A staggering 2 billion people do not get enough essential vitamins and minerals from the foods they eat and as a result, remain undernourished, according to the 2014 Global Hunger Index (GHI), which will be launched on October 13. This “hidden hunger”—the focus of this year’s report essay—is often hard to detect, but potentially devastating, not just to people’s health, but also to the economies of developing countries.
In addition to addressing hidden hunger, the GHI assesses the state of world hunger and identifies the countries and regions where hunger and malnutrition are most severe. It provides a ranking of countries according to levels of hunger calculated with data from three indicators: the proportion of people who are undernourished, the proportion of children under five who are underweight, and the mortality rate of children younger than age five. Country comparisons allow users to see which countries have improved or worsened vis-à-vis others in terms of reducing levels of hunger.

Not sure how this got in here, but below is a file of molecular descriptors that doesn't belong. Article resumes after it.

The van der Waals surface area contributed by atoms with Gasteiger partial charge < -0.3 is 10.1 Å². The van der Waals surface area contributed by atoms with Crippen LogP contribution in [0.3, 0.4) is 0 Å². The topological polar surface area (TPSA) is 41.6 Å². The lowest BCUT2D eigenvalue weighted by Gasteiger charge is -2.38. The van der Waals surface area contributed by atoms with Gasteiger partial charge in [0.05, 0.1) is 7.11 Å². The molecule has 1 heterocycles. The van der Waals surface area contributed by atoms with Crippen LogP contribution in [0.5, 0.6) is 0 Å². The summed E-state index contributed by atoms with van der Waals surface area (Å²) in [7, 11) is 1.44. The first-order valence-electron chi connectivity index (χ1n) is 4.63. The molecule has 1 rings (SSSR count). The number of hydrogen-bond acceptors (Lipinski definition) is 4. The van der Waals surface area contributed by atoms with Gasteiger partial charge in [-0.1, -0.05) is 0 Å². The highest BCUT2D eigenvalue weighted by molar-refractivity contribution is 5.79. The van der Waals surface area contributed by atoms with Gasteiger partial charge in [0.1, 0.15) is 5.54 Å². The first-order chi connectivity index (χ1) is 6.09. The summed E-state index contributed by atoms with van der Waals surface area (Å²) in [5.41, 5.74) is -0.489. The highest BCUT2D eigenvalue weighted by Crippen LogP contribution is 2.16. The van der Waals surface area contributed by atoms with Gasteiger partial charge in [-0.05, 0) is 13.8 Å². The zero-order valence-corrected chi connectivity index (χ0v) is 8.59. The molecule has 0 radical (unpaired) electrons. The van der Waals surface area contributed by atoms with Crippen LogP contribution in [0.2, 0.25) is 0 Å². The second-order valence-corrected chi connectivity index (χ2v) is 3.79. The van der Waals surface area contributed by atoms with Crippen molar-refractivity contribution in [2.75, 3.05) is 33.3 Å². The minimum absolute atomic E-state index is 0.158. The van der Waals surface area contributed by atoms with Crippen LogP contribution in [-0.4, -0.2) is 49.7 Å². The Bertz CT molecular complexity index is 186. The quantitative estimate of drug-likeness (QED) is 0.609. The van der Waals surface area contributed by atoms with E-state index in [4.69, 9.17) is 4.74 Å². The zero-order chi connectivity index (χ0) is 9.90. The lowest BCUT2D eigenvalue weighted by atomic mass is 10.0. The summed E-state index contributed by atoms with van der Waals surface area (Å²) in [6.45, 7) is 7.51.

Released in advance of World Food Day (October 16) for the ninth year, the report is published by the International Food Policy Research Institute (IFPRI), Welthungerhilfe, and Concern Worldwide.
Please reply to this email if you would like to request an advance electronic embargoed copy of the report or to interview an expert.